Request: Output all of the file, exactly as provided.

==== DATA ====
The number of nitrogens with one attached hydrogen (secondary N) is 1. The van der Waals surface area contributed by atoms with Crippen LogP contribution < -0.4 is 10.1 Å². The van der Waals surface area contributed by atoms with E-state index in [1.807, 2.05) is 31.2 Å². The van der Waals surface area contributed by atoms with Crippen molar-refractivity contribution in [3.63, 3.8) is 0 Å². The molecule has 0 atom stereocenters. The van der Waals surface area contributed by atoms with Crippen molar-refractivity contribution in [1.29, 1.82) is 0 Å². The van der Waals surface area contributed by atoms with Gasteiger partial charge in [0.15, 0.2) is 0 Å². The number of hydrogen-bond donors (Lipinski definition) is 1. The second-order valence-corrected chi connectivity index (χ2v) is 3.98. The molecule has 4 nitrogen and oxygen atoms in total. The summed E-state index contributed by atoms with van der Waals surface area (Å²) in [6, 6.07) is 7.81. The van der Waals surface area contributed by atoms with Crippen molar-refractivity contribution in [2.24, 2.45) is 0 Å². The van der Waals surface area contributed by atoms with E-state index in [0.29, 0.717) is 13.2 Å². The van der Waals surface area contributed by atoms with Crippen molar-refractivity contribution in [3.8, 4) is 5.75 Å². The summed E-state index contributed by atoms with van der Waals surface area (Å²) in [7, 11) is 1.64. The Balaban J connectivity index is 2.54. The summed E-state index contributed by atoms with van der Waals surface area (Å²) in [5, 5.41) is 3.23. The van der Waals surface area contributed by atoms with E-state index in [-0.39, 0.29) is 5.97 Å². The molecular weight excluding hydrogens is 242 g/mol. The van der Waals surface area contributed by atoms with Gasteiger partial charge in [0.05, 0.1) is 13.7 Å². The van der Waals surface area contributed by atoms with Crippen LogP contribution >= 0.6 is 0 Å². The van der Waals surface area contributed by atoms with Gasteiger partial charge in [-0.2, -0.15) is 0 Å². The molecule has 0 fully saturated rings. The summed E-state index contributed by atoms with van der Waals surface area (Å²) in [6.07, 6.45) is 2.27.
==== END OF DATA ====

The number of nitrogens with one attached hydrogen (secondary N) is 1. The van der Waals surface area contributed by atoms with Crippen LogP contribution < -0.4 is 10.1 Å². The van der Waals surface area contributed by atoms with E-state index in [1.807, 2.05) is 31.2 Å². The van der Waals surface area contributed by atoms with Crippen molar-refractivity contribution in [3.63, 3.8) is 0 Å². The molecule has 0 atom stereocenters. The van der Waals surface area contributed by atoms with Crippen molar-refractivity contribution in [1.29, 1.82) is 0 Å². The van der Waals surface area contributed by atoms with Gasteiger partial charge in [0.15, 0.2) is 0 Å². The number of hydrogen-bond donors (Lipinski definition) is 1. The second-order valence-corrected chi connectivity index (χ2v) is 3.98. The molecule has 4 nitrogen and oxygen atoms in total. The summed E-state index contributed by atoms with van der Waals surface area (Å²) in [6, 6.07) is 7.81. The van der Waals surface area contributed by atoms with Crippen molar-refractivity contribution in [2.24, 2.45) is 0 Å². The van der Waals surface area contributed by atoms with E-state index in [0.29, 0.717) is 13.2 Å². The van der Waals surface area contributed by atoms with Crippen molar-refractivity contribution in [3.8, 4) is 5.75 Å². The summed E-state index contributed by atoms with van der Waals surface area (Å²) in [7, 11) is 1.64. The Balaban J connectivity index is 2.54. The summed E-state index contributed by atoms with van der Waals surface area (Å²) in [5, 5.41) is 3.23. The van der Waals surface area contributed by atoms with E-state index in [-0.39, 0.29) is 5.97 Å². The molecular weight excluding hydrogens is 242 g/mol. The van der Waals surface area contributed by atoms with Gasteiger partial charge in [0.05, 0.1) is 13.7 Å². The van der Waals surface area contributed by atoms with Crippen LogP contribution >= 0.6 is 0 Å². The van der Waals surface area contributed by atoms with Gasteiger partial charge in [-0.2, -0.15) is 0 Å². The molecule has 0 fully saturated rings. The summed E-state index contributed by atoms with van der Waals surface area (Å²) in [6.07, 6.45) is 2.27.